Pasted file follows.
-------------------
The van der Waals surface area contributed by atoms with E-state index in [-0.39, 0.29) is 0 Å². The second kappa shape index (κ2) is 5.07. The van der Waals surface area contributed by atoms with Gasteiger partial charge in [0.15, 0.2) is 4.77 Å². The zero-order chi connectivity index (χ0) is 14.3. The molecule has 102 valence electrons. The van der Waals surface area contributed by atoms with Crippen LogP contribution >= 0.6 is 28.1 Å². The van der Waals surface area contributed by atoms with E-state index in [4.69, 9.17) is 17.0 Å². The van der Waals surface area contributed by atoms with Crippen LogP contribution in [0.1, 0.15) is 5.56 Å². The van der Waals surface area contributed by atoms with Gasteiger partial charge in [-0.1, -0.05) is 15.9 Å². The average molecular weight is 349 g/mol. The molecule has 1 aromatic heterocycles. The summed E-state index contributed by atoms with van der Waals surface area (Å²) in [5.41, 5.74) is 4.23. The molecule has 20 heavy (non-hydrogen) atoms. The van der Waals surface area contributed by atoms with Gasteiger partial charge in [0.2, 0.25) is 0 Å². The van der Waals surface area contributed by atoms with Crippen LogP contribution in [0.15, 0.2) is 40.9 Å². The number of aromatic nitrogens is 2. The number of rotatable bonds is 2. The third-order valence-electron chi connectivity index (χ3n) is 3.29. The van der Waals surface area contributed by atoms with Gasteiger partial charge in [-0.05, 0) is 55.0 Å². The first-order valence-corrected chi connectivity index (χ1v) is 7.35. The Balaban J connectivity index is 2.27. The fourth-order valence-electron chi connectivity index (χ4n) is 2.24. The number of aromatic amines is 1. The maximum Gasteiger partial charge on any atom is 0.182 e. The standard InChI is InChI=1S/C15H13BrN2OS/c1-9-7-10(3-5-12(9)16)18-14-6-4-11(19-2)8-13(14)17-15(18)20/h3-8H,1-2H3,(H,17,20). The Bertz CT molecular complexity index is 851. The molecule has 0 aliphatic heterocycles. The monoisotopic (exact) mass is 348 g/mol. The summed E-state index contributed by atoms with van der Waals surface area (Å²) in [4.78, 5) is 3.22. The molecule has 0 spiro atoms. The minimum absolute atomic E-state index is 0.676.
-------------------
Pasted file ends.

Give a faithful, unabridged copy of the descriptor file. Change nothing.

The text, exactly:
The van der Waals surface area contributed by atoms with E-state index in [-0.39, 0.29) is 0 Å². The second kappa shape index (κ2) is 5.07. The van der Waals surface area contributed by atoms with Gasteiger partial charge in [0.15, 0.2) is 4.77 Å². The zero-order chi connectivity index (χ0) is 14.3. The molecule has 102 valence electrons. The van der Waals surface area contributed by atoms with Crippen LogP contribution >= 0.6 is 28.1 Å². The van der Waals surface area contributed by atoms with E-state index in [4.69, 9.17) is 17.0 Å². The van der Waals surface area contributed by atoms with Crippen LogP contribution in [0.1, 0.15) is 5.56 Å². The van der Waals surface area contributed by atoms with Gasteiger partial charge in [-0.1, -0.05) is 15.9 Å². The average molecular weight is 349 g/mol. The molecule has 1 aromatic heterocycles. The summed E-state index contributed by atoms with van der Waals surface area (Å²) in [5.41, 5.74) is 4.23. The molecule has 20 heavy (non-hydrogen) atoms. The van der Waals surface area contributed by atoms with Gasteiger partial charge in [0.2, 0.25) is 0 Å². The van der Waals surface area contributed by atoms with Crippen LogP contribution in [0.15, 0.2) is 40.9 Å². The number of aromatic nitrogens is 2. The number of rotatable bonds is 2. The third-order valence-electron chi connectivity index (χ3n) is 3.29. The van der Waals surface area contributed by atoms with Gasteiger partial charge in [-0.05, 0) is 55.0 Å². The first-order valence-corrected chi connectivity index (χ1v) is 7.35. The Balaban J connectivity index is 2.27. The fourth-order valence-electron chi connectivity index (χ4n) is 2.24. The number of aromatic amines is 1. The maximum Gasteiger partial charge on any atom is 0.182 e. The standard InChI is InChI=1S/C15H13BrN2OS/c1-9-7-10(3-5-12(9)16)18-14-6-4-11(19-2)8-13(14)17-15(18)20/h3-8H,1-2H3,(H,17,20). The Bertz CT molecular complexity index is 851. The molecule has 0 aliphatic heterocycles. The monoisotopic (exact) mass is 348 g/mol. The summed E-state index contributed by atoms with van der Waals surface area (Å²) in [4.78, 5) is 3.22. The molecule has 0 spiro atoms. The minimum absolute atomic E-state index is 0.676.